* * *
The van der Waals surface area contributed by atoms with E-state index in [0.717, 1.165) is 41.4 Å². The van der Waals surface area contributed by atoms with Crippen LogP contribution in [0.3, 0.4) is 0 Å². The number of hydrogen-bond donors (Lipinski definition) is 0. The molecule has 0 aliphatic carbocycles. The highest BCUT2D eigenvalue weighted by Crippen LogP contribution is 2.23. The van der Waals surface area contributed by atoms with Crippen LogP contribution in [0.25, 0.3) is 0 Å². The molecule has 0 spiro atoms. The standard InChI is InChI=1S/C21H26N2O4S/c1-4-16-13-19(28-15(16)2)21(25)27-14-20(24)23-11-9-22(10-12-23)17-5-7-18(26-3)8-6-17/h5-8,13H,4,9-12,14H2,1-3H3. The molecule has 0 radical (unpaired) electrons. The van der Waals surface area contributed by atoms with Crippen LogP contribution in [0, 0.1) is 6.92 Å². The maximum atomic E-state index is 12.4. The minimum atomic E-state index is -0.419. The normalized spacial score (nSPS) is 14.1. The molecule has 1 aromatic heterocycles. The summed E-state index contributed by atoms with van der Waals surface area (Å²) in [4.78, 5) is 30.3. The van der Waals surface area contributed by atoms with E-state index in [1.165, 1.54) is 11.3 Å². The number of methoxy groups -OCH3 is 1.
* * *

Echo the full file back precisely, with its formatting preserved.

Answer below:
The van der Waals surface area contributed by atoms with E-state index in [0.717, 1.165) is 41.4 Å². The van der Waals surface area contributed by atoms with Crippen LogP contribution in [0.3, 0.4) is 0 Å². The number of hydrogen-bond donors (Lipinski definition) is 0. The molecule has 0 aliphatic carbocycles. The highest BCUT2D eigenvalue weighted by Crippen LogP contribution is 2.23. The van der Waals surface area contributed by atoms with Crippen LogP contribution in [0.25, 0.3) is 0 Å². The molecule has 0 spiro atoms. The standard InChI is InChI=1S/C21H26N2O4S/c1-4-16-13-19(28-15(16)2)21(25)27-14-20(24)23-11-9-22(10-12-23)17-5-7-18(26-3)8-6-17/h5-8,13H,4,9-12,14H2,1-3H3. The molecule has 0 radical (unpaired) electrons. The van der Waals surface area contributed by atoms with Crippen LogP contribution in [0, 0.1) is 6.92 Å². The maximum atomic E-state index is 12.4. The minimum atomic E-state index is -0.419. The normalized spacial score (nSPS) is 14.1. The molecule has 1 aromatic heterocycles. The summed E-state index contributed by atoms with van der Waals surface area (Å²) in [4.78, 5) is 30.3. The van der Waals surface area contributed by atoms with E-state index in [1.165, 1.54) is 11.3 Å². The number of methoxy groups -OCH3 is 1.